Gulf of Mexico: Life Off-Shore (Pics)

First of all I want to say thank you to everyone that’s been reading the latest posts, commenting, and messaging. Some loyal readers that had been waiting in the wings for me to start putting content back out – and some new readers! Welcome! I’ve been getting questions about certain aspects of being a helicopter pilot flying Oil and Gas in the Gulf of Mexico, so I’ve decided to field them here. The one I’ve been getting the most so far has been “What is life like off-shore?” Though my account of my current conditions are not representative of ALL platforms you might find yourself “living” on – it’ll give you an idea of what to expect.

I’ve been flying in the Gulf of Mexico for almost 2 years now, weird to think it’s been that long. When I came back from Kuwait it was right at the height of the downturn. Layoffs and hiring freezes were everywhere. I spent 11 months as an unemployed pilot and was even starting to consider a career change. In the time I’ve been down here I’ve flown for RLC and now I’m with PHI – and with both companies I flew as an “off-shore” pilot. As in, I stayed off-shore.

It was mostly due to the fact that I had more time than most of the other “new hires” so I was able to qualify for contracts with customers that wanted extra time beyond the 1500 hour hiring minimum. With PHI my current customer wanted extra experience like 50 hours in type, and a winter of winter in the Gulf flying experience off-shore – so of the 40+ new pilots PHI brought on, only a few of us actually qualified for these jobs.

If you were to ask me what life is like for a pilot that stays on-shore in base housing, with other pilots…I’d have to refer you elsewhere. My schedule is 3 nights off-shore, and then 1 night “on the beach” so that maintenance can take a look at my helicopter and do any scheduled work.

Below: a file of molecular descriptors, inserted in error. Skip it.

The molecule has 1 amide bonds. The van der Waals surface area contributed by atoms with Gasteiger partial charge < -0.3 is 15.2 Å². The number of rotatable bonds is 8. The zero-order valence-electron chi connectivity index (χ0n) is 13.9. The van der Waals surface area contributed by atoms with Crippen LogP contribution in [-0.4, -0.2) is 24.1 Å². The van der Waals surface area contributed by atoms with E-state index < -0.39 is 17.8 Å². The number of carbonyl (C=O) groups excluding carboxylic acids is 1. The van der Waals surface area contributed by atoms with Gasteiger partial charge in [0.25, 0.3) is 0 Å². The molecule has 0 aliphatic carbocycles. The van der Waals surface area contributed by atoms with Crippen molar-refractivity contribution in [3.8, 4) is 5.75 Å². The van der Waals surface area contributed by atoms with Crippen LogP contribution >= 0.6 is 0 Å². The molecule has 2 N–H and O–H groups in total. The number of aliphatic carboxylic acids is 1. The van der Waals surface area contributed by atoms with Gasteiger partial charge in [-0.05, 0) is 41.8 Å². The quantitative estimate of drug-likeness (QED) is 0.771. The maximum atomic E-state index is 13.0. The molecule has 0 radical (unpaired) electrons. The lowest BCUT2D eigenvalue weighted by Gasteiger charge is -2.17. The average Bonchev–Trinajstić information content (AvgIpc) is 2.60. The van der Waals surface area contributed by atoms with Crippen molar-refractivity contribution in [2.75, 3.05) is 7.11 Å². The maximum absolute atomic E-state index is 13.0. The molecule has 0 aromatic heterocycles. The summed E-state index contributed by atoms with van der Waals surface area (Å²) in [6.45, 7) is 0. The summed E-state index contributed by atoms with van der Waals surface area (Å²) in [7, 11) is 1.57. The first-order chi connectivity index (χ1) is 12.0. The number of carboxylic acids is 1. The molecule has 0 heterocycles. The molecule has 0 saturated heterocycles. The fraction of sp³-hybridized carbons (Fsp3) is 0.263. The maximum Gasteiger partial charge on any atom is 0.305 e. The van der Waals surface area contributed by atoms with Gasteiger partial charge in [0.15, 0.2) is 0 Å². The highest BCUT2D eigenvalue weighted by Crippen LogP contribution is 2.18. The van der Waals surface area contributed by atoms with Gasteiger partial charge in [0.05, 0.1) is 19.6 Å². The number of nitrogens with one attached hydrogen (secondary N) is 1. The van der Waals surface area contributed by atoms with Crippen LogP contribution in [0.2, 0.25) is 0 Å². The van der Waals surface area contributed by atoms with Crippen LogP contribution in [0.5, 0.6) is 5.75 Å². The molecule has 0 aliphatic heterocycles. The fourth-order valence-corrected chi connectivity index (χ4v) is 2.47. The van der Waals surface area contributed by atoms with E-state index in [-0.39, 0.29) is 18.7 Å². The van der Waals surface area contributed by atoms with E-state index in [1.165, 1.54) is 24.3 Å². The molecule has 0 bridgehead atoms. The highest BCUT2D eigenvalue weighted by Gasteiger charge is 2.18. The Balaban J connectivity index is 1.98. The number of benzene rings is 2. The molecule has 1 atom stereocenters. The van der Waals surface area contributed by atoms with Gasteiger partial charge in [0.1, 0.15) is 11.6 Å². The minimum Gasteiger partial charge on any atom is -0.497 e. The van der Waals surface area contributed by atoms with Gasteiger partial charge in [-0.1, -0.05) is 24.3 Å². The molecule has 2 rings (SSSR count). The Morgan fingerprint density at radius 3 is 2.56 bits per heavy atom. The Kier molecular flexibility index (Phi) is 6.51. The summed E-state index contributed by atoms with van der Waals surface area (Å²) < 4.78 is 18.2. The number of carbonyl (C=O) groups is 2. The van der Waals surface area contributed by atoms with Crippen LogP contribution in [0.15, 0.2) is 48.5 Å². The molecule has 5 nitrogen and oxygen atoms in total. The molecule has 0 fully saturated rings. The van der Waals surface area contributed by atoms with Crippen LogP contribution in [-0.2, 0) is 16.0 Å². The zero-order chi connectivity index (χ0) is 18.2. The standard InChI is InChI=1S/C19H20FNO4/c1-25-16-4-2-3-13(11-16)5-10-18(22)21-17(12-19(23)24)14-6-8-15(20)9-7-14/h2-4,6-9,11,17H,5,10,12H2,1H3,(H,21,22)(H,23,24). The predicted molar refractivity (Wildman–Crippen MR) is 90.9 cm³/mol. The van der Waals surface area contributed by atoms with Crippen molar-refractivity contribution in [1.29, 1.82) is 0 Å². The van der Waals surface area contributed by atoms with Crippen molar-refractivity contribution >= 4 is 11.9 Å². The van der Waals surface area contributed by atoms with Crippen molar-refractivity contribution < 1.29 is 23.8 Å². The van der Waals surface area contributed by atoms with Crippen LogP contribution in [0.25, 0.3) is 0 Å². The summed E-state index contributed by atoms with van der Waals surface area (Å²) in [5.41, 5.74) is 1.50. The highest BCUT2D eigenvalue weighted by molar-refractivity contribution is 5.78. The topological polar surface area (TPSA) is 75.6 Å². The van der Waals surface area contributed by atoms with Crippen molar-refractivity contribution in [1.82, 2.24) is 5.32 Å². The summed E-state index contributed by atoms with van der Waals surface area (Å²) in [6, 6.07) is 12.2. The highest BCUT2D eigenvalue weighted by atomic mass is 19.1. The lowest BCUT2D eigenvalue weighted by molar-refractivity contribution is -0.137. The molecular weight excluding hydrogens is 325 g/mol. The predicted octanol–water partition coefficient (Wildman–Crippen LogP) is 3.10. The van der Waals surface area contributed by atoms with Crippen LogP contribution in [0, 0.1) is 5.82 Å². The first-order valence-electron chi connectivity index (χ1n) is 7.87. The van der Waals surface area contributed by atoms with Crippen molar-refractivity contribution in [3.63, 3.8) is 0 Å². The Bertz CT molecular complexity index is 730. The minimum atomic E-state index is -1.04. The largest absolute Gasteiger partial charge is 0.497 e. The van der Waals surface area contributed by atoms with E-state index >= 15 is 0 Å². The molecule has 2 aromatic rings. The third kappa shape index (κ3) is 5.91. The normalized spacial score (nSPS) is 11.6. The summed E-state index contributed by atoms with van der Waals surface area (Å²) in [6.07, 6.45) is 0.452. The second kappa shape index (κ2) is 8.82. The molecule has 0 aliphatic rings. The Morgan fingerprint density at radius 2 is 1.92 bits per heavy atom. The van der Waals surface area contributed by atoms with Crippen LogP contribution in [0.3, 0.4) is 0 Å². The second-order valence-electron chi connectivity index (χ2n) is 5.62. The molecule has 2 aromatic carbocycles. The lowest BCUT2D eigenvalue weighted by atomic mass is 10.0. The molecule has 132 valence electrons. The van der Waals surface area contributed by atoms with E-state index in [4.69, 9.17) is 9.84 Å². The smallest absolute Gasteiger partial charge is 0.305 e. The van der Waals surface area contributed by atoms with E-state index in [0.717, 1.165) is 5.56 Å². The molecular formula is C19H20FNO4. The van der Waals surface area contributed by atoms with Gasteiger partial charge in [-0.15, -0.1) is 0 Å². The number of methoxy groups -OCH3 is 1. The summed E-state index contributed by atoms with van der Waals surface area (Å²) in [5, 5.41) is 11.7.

With RLC I stayed on a platform in the Vermillion lease block. All of the “fields” down here are broken into blocks, and named one thing or another. Each of these blocks is then broken into smaller numbered blocks, like South Marsh 251 or Eugene Island 11. I was flying a “loop” contract for one of RLC’s customers at the time, based out of the Mouton Cove base. The living quarters on that platform were fairly small. One office, a common area with a TV, dining table, and kitchen. The common area was connected by a short hallway (with a washer and dryer in it) to two bedrooms, each with four bunks, and a bathroom with one shower and toilet. On a typical day there were only 4 of us on the platform, two operators, one lead, and the pilot.

We would start early in the day, myself, two operators and an L-4. Flying “the loop” would take us the whole day and whomever was left behind on the platform would make dinner for when we got back….9 times out of 10. Sometimes we were left to our own devices.

Fast forward to my current contract with PHI. I’m staying on a complex facility (multiple structures connected with catwalks) that on average has 30 people on it, but is designed for over 100 people (we’ve only been at capacity a few times since I started flying this job last year).

The Heli-deck

The top of the facility is my domain. The heli-deck, or heliport, whatever you want to call it. Several storage boxes containing straps, inlet pillows, fuel sample jars, cleaning supplies, a ladder for pre-flight, and other miscellaneous equipment line the side. This facility has fuel on it, so I’ve got a fuel station off to one side, and welded in tie down points.

My day starts and ends here, in the morning removing all of the tiedowns and fueling the helicopter. At the end of the day we perform a “daily inspection” which is a lengthy version of a pre-flight. Put the tiedown straps back on, including putting pillows in, and blades straps on.

Dispatch

My job is “field support” which affords me the luxury of having my customer dispatcher in the field with me. The office itself is where I spend a good chunk of the day between flights, it’s also where my ethernet cable is located so I can upload my logs at the end of the day.

Quarters (Off-shore)